• Setting yourself a challenge, or recognising an achievement
  • Testing out a new recipe, style, or way of doing things
  • Learning through study, work, life, successes, or setbacks
  • Exploring the edges of your comfort zone
  • Seeking new experiences for learning, or to build your confidence

Being active

Hare and birds circling sun illustration

Being active means using your body in ways that help you now and for the rest of your life. You can work up a sweat or do something gentle – even seated or lying down! Movement can benefit your body and wellbeing now and for the rest of your life. These are just some of the ways you can maintain your body and encourage it to be well:

  • Walking, running, strolling, or hiking
  • Yoga, stretching, or dancing
  • Riding a bike or a wave
  • Playing a game or building a routine
  • Gardening, visiting a local park, or heading out of the city
  • Getting your feet in the ocean, on the pavement, or on Country
  • Exercising for fitness or for endorphins
  • Joining a team, a class, or going it alone
  • Discovering physical activity that you enjoy and that suits your level of mobility and fitness

Being connected

Illustration of owl and birds

Being connected is about building and maintaining connections with other humans. This means making friends, staying in touch with family, and having positive relationships with the people you work and study with. It doesn’t have to be in-person and it doesn’t have to be a big group – any human-to-human connection can nourish our brain and wellbeing. Here are just some of the ways you can invest in building and strengthening connections:

  • Engaging with the people around you
  • Seeing the good in people
  • Investing time in developing social connections at home, at work,at school or in your local community
  • Spending time with friends, family, colleagues or neighbours
  • Trying to find common ground when there's a clash or a misunderstanding
  • Finding others who share your passions
  • Learning from people who have different life experiences
  • Recognising that everyone is worthy of dignity and respect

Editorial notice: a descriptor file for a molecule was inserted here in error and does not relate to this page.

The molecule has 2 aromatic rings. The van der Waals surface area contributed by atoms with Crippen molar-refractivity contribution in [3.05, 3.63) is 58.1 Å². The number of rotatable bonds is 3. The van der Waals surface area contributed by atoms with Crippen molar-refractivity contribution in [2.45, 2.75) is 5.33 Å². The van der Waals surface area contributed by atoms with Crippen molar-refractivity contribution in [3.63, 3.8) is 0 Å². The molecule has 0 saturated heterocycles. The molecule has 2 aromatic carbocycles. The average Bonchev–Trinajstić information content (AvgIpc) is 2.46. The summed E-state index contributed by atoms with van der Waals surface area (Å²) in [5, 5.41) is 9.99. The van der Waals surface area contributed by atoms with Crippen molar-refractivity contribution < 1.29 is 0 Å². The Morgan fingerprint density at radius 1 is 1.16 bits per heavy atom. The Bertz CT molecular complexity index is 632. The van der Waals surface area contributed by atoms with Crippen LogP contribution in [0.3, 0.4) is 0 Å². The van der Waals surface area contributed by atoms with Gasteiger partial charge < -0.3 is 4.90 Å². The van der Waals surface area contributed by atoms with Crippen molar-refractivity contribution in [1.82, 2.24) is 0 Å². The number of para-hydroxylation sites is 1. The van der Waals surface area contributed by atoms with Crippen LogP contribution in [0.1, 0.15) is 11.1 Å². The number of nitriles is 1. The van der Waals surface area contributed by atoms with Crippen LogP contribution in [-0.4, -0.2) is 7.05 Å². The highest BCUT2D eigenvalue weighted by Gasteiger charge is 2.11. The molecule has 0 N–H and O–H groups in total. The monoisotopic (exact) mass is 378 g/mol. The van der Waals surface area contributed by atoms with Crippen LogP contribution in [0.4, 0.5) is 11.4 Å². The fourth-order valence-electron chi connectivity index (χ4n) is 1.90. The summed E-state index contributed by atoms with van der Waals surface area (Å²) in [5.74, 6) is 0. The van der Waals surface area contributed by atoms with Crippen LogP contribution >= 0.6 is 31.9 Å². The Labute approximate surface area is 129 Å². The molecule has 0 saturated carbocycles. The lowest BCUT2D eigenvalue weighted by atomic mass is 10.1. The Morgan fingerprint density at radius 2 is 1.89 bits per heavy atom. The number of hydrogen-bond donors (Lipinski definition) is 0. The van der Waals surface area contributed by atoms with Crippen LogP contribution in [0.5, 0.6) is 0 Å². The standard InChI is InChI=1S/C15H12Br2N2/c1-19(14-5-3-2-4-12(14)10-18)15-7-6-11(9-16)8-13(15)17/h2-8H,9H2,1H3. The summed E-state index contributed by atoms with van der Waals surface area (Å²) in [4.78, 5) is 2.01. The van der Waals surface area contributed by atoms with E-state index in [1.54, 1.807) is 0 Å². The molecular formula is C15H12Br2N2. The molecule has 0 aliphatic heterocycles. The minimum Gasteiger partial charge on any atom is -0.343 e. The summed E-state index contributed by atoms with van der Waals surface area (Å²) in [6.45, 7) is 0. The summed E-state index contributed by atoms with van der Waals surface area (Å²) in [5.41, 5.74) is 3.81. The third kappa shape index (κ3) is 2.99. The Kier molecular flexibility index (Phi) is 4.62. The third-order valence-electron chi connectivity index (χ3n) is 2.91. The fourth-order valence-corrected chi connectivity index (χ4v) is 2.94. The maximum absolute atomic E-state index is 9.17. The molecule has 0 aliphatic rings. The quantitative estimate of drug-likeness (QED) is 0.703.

• Having people who care about your successes and your difficult times, and having opportunities to show others you care too

Being thoughtful

Hand holding heart illustration

Being thoughtful is about contributing to your places – the communities and the environments you spend time in. It’s about being part of something bigger – giving back, participating, supporting others, and taking care of the natural world, and about being intentional about your actions and their impacts. These are just some of the ways you can be part of something bigger:

  • Doing something nice for a friend, or for a stranger
  • Nurturing the natural world
  • Understanding the needs and rights of others
  • Building an appreciation of the places we live in, and their histories
  • Giving back to the communities you're part of, or making a new one
  • Putting your into time a cause you care about
  • Contributing research, technologies or processes to a body of knowledge or to the world
  • Taking actions to change parts of your context that don't sit well with you
  • Exploring how your happiness is linked to state of the world around you, and to the people in it
  • Being thoughtful means working to make your community and environment a better place, while being intentional about your actions and their impacts

With thanks to Flinders University and Flinders University Student Association’s for illustrations from the Good Vibes Experiment.

aboriginal flag
torres strait flag

Acknowledgement of Country

RMIT University acknowledges the people of the Woi wurrung and Boon wurrung language groups of the eastern Kulin Nation on whose unceded lands we conduct the business of the University. RMIT University respectfully acknowledges their Ancestors and Elders, past and present. RMIT also acknowledges the Traditional Custodians and their Ancestors of the lands and waters across Australia where we conduct our business - Artwork 'Luwaytini' by Mark Cleaver, Palawa.

aboriginal flag
torres strait flag

Acknowledgement of Country

RMIT University acknowledges the people of the Woi wurrung and Boon wurrung language groups of the eastern Kulin Nation on whose unceded lands we conduct the business of the University. RMIT University respectfully acknowledges their Ancestors and Elders, past and present. RMIT also acknowledges the Traditional Custodians and their Ancestors of the lands and waters across Australia where we conduct our business.